Lastly, while we cannot change our chromosomes, or change genetic mutations, we can do things to change and improve our cellular DNA. This is why proper preconception care and preconception programs are so important. Everything we do, we ingest, we think etc, can be passed on to our future offspring via sperm and eggs. Health parents produce healthy sperm and eggs, thus producing healthy babies.

If you need help with being able to conceive, give my friendly staff a call and find out how my fertility program may be able to assist you. I use a ‘No Stone Left Unturned’ approach to assisting couples with fertility issues and will look at every aspect of a couples lives, including genetic and hereditary issues, to help them have the best chance of having a baby.

Regards

Andrew Orr

-No Stone Left Unturned

-Master of Reproductive Medicine

-The International Fertility Experts

IVF cover image

Let’s Talk About Why IVF Cycles Fail

Let’s talk about why IVF cycles fail because it is a very common question that is asked when a cycle fails. Often there will be no conclusive answer and often when I am asked this, I have to say the old saying “How long is piece of string?”

The reason I say this is that there are so many factors involved with a cycle failing. It could be from following

  • poor egg quality
  • poor sperm quality
  • age of the couple
  • genetic factors (diagnosed, or undiagnosed)
  • hereditary issues
  • DNA and chromosomal issues
  • a non-receptive endometrium
  • dietary and lifestyle factors
  • weight factors (excess or too little weight)
  • emotional factors, or mood disorders
  • stress
  • incorrect hormone therapy
  • medications
  • human error
  • lab errors
  • many other factors in the IVF process.

I wish it was as easy as putting a sperm and an egg together and it just happening. I know many couples do look at it this way, but there is so much more to the whole process of conception. I know it is often hard to understand, but no google search is going to tell you all of this and you would need years of study to completely understand the whole process. Plus IVF is still only a young form of medicine and it still evolving.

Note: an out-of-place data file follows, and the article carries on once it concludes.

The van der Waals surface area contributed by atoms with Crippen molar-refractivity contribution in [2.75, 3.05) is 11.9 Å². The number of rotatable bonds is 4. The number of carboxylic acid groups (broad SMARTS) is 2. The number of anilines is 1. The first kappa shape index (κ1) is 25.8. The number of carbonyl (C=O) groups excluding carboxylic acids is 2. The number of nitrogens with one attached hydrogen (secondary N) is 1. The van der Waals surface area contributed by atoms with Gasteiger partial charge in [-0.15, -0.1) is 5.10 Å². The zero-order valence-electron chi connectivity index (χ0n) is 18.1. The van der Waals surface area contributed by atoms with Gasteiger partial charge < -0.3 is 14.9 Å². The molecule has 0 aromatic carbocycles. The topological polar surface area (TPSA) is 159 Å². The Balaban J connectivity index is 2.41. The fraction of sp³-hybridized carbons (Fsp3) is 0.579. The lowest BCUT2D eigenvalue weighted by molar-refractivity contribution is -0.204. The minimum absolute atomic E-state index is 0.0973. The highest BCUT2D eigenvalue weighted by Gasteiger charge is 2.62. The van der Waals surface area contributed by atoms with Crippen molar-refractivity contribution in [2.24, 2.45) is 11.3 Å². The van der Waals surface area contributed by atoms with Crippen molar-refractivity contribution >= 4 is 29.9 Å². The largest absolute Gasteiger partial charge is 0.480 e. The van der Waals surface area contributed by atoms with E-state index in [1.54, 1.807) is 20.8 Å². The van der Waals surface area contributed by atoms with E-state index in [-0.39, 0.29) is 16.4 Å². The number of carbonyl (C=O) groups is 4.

This is why IVFsuccess rates are still relatively low. We just do not have the technology yet to tell us which embryo will go on to become a baby. If we had that, then there would be a much higher, if not near 100% success rate. The reality is that type of technology may never be available, or would be many many years off. We can only hope.

The other thing I explain to couple is that sometimes it is literally the IVF process hindering a couples chances of success, by not having the right protocol, or right team helping them.  I could go on and on because there are so many factors that could affect a cycle and someones chances of conceiving. This is why I use the term “How long is a piece of string?”

This is why I do what I do and explain all of this and more to all my patients as part of my fertility program. I am literally there to hold their hands every step of the way and explain everything in detail each step of the way as well. I will always make sure everything is done properly and even go into bat for them and step on toes if I have too. My patient’s come first always.

What is required for a successful pregnancy?

At least three things are required for a successful pregnancy during in an vitro fertilization (IVF) cycle:

  • a healthy embryo
  • a receptive endometrium